Blog: IBM Tries to Patent Offshoring
- 02 October, 2007 12:41
A recent patent application from IBM Global Services is making the email rounds in outsourcing circles -- and beyond.
According to the abstract on the US Patent office site, Big Blue says it's got dibs on:
"A method for identifying human-resource work content to outsource offshore of an organization. The method is provided on a computer readable medium and includes the steps of identifying at least one task being performed by an organization; associating each identified task with a functional group within a plurality of functional groups related to the organization; determining information about individual human resources spent on each task; determining task information about human resources spent on the plurality of tasks, the task information based on the determined information about individual human resources spent on each task; using the determined task information to determine a value of each task; and outsourcing tasks having a value lower than a predefined limit to at least one of offshore and to a low cost supplier."
Wow. First off, IBM must have run the numbers and found it would be more cost effective to outsource the patent application writing to someone for whom English is a second language. And that's just the abstract. Pity the poor U.S. Patent Office reviewer who has to labor through whole applications like this.
But back to the point of the patent. Those new to the world of IT services might be taken aback by a vendor bold enough to propose that it had invented this unique process called "offshoring." Those familiar with IBM know it's just another day at the office. Big Blue pays a premium to patent-filing employees. As a result, the TK billion vendor filed 3,651 patents last year, making it the leader in U.S. patent filing for the 14th year in a row. Back in March, I wrote about IBM's patent application for "benchmarking," which one outspoken source likened to trying to patent breathing. It was a patent so broad that, if granted, it could give IBM the power to sue benchmarkers whenever they do their work, I was told.
Slashdot member Theodp points out two additional filings from IBM related to the offshoring invention claim, including patent applications for an electronic marketplace for "identifying, assessing, reserving and engaging knowledge workers for an assignment using trade-off analysis" (it matches available worker with job based on, but not limited to, experience levels, salary, geographic location, job starting date and duration, and industry sector) and a "system and method of using speech recognition at (offshore) call centers to improve their efficiency and customer satisfaction." In the background explanation for the latter "invention," the patent filers explain: "It is well understood in the art that customers who contact a call center with a question about a company's products or services can get very frustrated when they cannot understand the support people they are talking with. This may be due to the support people not having good English language skills, or having an accent that makes it difficult to understand them. The end result is customer frustration, and a possibly huge cost to the brand of the company about whom the customer called." And speech recognition software might be useful. You don't say.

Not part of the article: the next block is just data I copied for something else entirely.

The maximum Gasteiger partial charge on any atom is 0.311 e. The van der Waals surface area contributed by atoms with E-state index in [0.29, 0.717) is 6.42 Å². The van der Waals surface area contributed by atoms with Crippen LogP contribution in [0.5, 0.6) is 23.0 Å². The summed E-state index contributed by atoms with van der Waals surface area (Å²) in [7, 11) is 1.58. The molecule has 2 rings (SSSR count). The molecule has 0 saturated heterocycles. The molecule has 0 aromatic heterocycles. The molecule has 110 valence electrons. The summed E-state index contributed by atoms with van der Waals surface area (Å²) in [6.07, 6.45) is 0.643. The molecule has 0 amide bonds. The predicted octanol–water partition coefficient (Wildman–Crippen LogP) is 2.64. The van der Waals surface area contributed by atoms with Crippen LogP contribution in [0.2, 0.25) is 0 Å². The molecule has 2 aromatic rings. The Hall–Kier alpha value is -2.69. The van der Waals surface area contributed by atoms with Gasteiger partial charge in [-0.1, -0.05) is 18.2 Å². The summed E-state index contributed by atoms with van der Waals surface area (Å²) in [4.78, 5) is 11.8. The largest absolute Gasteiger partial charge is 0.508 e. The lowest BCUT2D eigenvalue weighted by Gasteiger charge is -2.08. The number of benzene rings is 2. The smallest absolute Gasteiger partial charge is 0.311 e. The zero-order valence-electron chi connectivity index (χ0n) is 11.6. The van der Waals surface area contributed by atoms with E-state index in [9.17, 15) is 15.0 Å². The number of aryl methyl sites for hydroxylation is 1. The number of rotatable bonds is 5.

Returning to the initial patent filing that caught everyone's eye... It's unlikely IBM will find any success patenting their offshoring "innovation." One source I talked to described the offshoring process patent as so general it was laughable. Like the benchmarking patent application, it vaguely describes a process used by almost every IT consulting firm in the world already uses.
You have to wonder why IBM encourages these patent applications at all. They certainly don't do much for IBM-IT worker relations. Check out Slashdot and Democratic Underground for some good old-fashioned U.S. tech worker vitriol (and some from non-tech U.S. workers thrown in for good measure). And chances are these applications are not going to result in any really new, protected revenue streams for the company (though if they are successful with one of these, IBM's competitors better lawyer up and quick).
But, hey, I'm not complaining. It gives us all something to blog about.